Vine Music supports smaller ensembles that often struggle to break into the consciousness of the music loving public who have a plethora of concerts to choose from every night of the week. These ensembles play to small audiences in galleries, churches, and the like. But therein lies their great appeal. There is a growing interest in ‘historically informed playing’ – performing on original or copies of baroque or early classical instruments, employing playing techniques specific to the period, and dealing with the vagaries of gut strings in the Sydney climate. The music of these earlier periods was often composed for small audiences who gathered in salons, private homes, or coffee houses. There is something particularly appealing about sitting so close to musicians you can almost read the music over their shoulder.
A rich and intimate music experience
Friday night’s concert was intended to showcase the brilliance of Amsterdam-based traverso player Joao Carlos Santos but a last minute visa glitch forced his cancelation. Mikaela Oberg capably stepped into his place and joined Rafael Font-Viera (violin) Anita Gluyas (cello) and Anthony Abouhamad (harpsichord). All four players are members of the exciting recently-formed ensemble The Muffat Collective, and bring a wealth of experience and skill in early music. Although audience numbers were disappointingly low, thanks probably to poor weather and the VIVID Festival, the upside was we moved our chairs into a couple of rows in a semicircle around the musicians and enjoyed a rich and intimate music experience.
The title of the program was In Three Parts. We began in the city of Leipzig with JS Bach, moved to the French Court of Louis XIV where Marin Marais was located, and closed in the Berlin Court of Frederick the Great with CPE Bach. In addition, the three compositions share a common feature – a compositional technique that favours a three-part texture.
Mikaela Oberg demonstrated great skill
The program opened with Mikaela Oberg and Anthony Abouhamad performing JS Bach’s Sonata for Flute and Harpsichord in B minor, written some time in the 1730s when Bach directed the Collegium Musicum in Leipgzig. He frequently included his children as performers and this sonata may have been written for his teenage son Johann Gottfried Bernhard Bach, a gifted flute player. There is a great deal of interplay between the two instruments, and in fact it is in ‘three parts’ (as Abouhamad joked) because the fugue is written for keyboard right hand, keyboard left hand, and flute. The first movement is quite complex, and the players communicated a sense of joy as well as reflection. The slower second movement was marked by controlled and expressive playing by Mikaela Oberg who demonstrated great skill in her performance of what many consider is the greatest and most difficult of Bach’s flute compositions.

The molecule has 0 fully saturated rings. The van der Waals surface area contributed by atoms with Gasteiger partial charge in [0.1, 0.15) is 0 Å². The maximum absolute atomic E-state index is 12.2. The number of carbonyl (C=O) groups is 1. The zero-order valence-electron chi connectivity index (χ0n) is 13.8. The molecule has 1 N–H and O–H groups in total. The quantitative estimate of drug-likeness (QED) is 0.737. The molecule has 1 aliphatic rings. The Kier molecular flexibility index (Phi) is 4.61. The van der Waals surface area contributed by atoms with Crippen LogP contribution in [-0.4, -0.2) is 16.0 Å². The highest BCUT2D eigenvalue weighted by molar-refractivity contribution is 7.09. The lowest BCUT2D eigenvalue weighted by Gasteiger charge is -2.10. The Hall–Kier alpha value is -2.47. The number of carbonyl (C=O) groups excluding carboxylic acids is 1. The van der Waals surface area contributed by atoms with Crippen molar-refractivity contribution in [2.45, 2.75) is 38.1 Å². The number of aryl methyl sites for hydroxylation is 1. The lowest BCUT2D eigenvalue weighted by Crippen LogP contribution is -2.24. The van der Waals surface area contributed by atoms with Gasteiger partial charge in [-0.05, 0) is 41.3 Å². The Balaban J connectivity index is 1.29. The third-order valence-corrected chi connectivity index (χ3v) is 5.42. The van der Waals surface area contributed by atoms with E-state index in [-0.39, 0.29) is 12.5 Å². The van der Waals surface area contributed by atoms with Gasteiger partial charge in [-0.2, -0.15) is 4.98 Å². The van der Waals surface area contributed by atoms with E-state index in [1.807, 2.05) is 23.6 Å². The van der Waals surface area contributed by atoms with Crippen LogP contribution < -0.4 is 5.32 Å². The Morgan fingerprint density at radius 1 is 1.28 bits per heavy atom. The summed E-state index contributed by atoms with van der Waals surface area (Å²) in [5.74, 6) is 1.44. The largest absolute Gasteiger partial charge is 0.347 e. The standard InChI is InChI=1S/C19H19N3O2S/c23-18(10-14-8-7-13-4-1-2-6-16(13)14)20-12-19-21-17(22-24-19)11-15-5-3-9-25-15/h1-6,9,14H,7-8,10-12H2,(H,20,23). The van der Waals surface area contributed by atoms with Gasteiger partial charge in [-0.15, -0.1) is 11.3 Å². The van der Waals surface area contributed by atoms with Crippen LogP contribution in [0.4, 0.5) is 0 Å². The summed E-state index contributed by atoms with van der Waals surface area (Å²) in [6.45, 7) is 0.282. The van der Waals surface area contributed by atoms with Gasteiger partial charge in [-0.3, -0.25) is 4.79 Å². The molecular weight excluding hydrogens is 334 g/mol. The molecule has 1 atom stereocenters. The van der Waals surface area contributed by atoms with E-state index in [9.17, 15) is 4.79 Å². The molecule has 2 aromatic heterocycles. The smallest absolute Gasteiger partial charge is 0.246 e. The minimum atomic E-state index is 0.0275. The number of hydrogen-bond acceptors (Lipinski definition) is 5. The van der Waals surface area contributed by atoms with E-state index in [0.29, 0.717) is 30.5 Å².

Elegant and refined performance
The second piece, from Marin Marais’ 1692 Pieces en Trio, took us to France and the Court of Louis XIV where Marais spent many years. Marais is often associated with music for the viol, for which he produced literally hundreds of compositions, but his Pieces en Trio was the first published set of trio sonatas in France. Rafael Font (violin) and Anita Gluyas (cello) teamed with the flute and harpsichord to play a selection of 10 of his Pieces, ranging from preludes and fugues, to chaconnes and other dances with their typical lilting French rhythm. It was easy to close my eyes and see the ladies and gentlemen of the court dancing in stately slow motion to the music. These short compositions were played with great elegance and refinement, all four instruments beautifully in balance and making technically challenging music sound easy.
Mikaela Oberg played with great expressiveness
The evening closed in the free city of Leipzig listening to another Bach, this time the innovative CPE Bach who stepped out of the box of the traditional baroque form and whose musical style is totally different from Marais and JS Bach. All four musicians performed his Trio in A major (clearly ‘trio’ doesn’t always mean three players!). Here is broad sweeping music incorporating fugues and unusual harmonies, with intricate interaction between instruments – a piece quite unlike the earlier two works we had heard. Oberg played the slow second movement with great expressiveness – perhaps the flute-playing King Frederick had himself performed it in his Court one evening (though surely not as exquisitely). CPE Bach wanted his music to ‘touch the heart’ and certainly the ensemble achieved this.
A wonderful chamber music experience
A delightful feature of Vine Music events is the wonderful local wines and cheeses available for a small donation – there truly is nothing like listening to some of the best players in town performing chamber music in an intimate setting, while enjoying a glass of red!